Sunday, May 19, 2024

Orthodox Patriarch Anticipates Pope Francis Visit to Turkey for Council of Nicaea Anniversary

Pope Francis might be traveling to Turkey next year for the 1,700th anniversary of the First Council of Nicaea, according to Eastern Orthodox Patriarch of Constantinople Bartholomew in comments he made on Thursday.

Although the Holy See has not confirmed any travel plans, the ecumenical patriarch told a group of reporters that a committee is being established to organize a visit, according to the Orthodox Times

The referenced council took place in the ancient city of Nicaea in 325 A.D. in the former Roman Empire, which is now the present-day city of İznik in Turkey. 

“His Holiness Pope Francis wishes for us to jointly celebrate this important anniversary,” Bartholomew said.

The Council of Nicaea was the first ecumenical council in the Church. It is accepted by the Catholic Church, the Eastern Orthodox Church, the Oriental Orthodox Church, and other Christian communities that accept the validity of early church councils. 

It predates the Chalcedonian Schism — which separated the Oriental Orthodox communion from Rome — by more than 100 years and predates the Great Schism — which separated the Eastern Orthodox Church from Rome — by more than 700 years.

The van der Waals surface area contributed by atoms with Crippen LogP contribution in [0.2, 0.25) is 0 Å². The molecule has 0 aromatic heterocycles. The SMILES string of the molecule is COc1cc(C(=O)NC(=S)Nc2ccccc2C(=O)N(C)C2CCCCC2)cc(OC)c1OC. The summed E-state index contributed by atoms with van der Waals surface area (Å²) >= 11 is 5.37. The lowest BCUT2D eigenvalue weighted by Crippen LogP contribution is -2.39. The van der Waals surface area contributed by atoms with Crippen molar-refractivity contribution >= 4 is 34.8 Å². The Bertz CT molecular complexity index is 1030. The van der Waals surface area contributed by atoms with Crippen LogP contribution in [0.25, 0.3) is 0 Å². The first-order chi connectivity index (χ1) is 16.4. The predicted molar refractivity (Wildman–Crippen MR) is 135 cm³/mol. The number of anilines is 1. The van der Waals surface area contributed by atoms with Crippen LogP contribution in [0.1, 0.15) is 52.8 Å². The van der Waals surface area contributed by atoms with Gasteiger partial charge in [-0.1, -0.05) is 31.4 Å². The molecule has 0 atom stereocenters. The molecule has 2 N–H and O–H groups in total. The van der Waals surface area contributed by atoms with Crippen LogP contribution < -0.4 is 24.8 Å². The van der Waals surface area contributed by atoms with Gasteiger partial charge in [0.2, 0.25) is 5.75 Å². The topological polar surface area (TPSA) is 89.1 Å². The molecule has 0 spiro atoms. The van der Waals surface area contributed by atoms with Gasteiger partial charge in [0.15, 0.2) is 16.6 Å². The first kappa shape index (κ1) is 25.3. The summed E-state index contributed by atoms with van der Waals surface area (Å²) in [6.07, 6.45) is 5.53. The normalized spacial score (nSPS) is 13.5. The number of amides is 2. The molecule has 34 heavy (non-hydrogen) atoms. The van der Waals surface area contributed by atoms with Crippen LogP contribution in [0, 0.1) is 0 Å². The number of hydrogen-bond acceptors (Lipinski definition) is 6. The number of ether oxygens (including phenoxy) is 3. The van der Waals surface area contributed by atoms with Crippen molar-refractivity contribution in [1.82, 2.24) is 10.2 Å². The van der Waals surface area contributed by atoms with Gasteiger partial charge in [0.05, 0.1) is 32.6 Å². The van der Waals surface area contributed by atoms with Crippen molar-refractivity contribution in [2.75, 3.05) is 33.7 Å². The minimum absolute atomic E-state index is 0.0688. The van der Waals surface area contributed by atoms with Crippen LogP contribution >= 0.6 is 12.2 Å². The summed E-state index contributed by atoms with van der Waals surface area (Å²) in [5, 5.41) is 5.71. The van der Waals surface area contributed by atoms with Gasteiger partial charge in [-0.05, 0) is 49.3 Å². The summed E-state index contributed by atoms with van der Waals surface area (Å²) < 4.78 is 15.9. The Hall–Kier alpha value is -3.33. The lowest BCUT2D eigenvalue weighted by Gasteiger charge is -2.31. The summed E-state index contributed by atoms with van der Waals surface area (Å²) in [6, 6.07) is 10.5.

During the council, the bishops condemned the heresy of Arianism, which asserted that the Son was created by the Father. Arius, a priest who faced excommunication for propagating the heresy, did not accept that the Son was coeternal with the Father.

According to the council, Jesus Christ is “begotten; not made” and is “of the same substance with the Father.” 

It affirms that the Son is coeternal with the Father and condemns any heresies that assert “the Son of God is created, or mutable, or subject to change” and heresies that assert “there was a time when [Christ] was not [in existence].” 

The council was convened by Emperor Constantine the Great, who is venerated as a saint in some Eastern Catholic, Eastern Orthodox, and Oriental Orthodox traditions.